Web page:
Mathematics at Exhibits

A lecture and Workshop created for mathematics and science teachers of Montana.

Presented October 21, 2004.

At the lecture I will present topics that are too big, too messy or too dangerous to do in a workshop.

At the workshop we will do explorations with simple materials.

Lecture

Mathematics at the Exploratorium

Mathematics is the language of science, and so it is to be expected that a science museum needs people skilled in mathematics.

There is mathematics behind each exhibit:

Radioactive Decay Model: A large audience is needed perhaps 256 people. Each of them flips a coin. If it comes up tails they clap and sit down, heads they flip again. The sound of clapping is the sound of radioactive decay. If the coin comes up heads 5 times in a row the person flipping it stops. Eventually, 8 people or so remain standing holding coins that have come up heads 5 times in a row. What will happen when they flip the coins again?

Bouncing Ball, Bounce a ball and listen to its pattern of bounces. If each bounce takes 1/2 the time of the previous bounce then we have a series in time of 1,1/2,1/4, 1/8... which leads us to one of Zeno's paradoxes there are an infinite number of bounces in a finite time interval. Make a recording of count the bounces. Do it with a metal can, a balloon, and a marble.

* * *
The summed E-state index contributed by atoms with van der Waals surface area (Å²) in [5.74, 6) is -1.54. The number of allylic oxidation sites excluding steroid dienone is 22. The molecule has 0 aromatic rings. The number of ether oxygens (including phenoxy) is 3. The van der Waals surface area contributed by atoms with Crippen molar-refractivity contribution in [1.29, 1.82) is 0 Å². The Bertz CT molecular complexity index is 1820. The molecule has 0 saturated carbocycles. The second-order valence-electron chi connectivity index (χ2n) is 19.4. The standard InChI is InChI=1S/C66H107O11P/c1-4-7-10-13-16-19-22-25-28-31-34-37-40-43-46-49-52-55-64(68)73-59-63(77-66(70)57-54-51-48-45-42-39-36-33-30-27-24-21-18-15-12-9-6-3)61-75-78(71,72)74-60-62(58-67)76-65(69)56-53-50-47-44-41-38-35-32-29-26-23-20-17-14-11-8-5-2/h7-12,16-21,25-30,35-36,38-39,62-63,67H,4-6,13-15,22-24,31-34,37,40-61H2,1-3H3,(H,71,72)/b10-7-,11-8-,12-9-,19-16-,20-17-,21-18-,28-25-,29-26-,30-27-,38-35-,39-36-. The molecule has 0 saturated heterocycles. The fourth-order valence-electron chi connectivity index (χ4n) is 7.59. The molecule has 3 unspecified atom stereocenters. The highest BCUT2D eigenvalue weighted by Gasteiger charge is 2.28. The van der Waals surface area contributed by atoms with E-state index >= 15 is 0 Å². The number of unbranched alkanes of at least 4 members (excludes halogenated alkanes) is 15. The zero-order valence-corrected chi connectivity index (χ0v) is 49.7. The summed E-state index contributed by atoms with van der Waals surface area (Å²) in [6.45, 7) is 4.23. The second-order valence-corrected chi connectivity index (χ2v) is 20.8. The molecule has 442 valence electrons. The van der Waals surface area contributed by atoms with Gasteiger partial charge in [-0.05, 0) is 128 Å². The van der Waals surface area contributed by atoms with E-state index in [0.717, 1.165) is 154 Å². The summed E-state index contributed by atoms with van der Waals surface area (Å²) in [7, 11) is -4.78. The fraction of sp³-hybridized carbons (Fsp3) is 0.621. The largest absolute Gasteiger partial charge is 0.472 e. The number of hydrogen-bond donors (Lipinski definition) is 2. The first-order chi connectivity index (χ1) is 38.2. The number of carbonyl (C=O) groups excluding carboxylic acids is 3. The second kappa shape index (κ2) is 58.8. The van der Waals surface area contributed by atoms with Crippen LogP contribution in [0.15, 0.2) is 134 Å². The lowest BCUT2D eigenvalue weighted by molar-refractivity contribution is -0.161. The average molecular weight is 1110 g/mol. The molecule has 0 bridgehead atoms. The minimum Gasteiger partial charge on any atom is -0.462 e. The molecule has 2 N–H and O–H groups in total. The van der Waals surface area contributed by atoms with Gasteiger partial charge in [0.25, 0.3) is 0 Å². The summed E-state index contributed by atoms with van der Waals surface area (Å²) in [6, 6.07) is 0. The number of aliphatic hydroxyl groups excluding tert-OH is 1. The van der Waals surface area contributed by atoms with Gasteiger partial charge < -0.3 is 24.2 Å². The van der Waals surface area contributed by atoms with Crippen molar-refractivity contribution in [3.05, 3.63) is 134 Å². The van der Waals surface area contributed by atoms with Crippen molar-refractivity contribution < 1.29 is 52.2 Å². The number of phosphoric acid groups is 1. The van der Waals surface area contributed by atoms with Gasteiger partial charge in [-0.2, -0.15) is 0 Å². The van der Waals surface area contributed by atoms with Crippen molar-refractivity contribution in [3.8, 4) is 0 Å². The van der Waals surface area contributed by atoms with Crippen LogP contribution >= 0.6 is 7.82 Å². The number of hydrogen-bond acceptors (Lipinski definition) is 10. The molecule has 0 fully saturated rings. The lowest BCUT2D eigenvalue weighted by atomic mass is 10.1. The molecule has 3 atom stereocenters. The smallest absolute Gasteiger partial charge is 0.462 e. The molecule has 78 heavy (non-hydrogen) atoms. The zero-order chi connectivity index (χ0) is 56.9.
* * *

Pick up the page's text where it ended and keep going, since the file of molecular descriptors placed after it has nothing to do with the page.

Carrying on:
Mathematics is needed for exhibitions, on the floor of the museum and on-line.

Pasta Quake, In San Francisco we are concerned about earthquakes. Break strands of spaghetti to model the energy released in an earthquake, learn the exponential nature of the earthquake magnitude scale formerly known as Richter. If the energy of breaking 1 piece of spaghetti is magnitude 5, then you have to break 30 strands to make a magnitude 6, and 900 strands to make a magnitude 7.

The Origins Exhibition about the big bang and the nature of space.

2005 is the world year of physics in honor of the 100'th anniversary of the "Marvelous" year of discovery by Einstein.

One interesting discovery of Einstein was the effect of mass on the distance between two objects in a vacuum. Here is a simple version of an experiment that has actually been done. Curved Space. Arrange four points in space in a square, all four sides of the square are the same length, perhaps a light-hour. Now bring two neutron stars next to the center of one of the sides of the square, all the angles of the square remain 90 degrees, however the side that passes between the stars is now much longer than the other two sides. Physicists are pleased that mathematicians discovered non-Euclidean geometry. Since the current description of the universe requires non-Euclidean geometry.

Expansion of Light, light is an inhabitant of the vacuum of space, when the vacuum expands, then so does light. Light that left the big bang as orange light has become microwave radiation because the universe is now 1000 times larger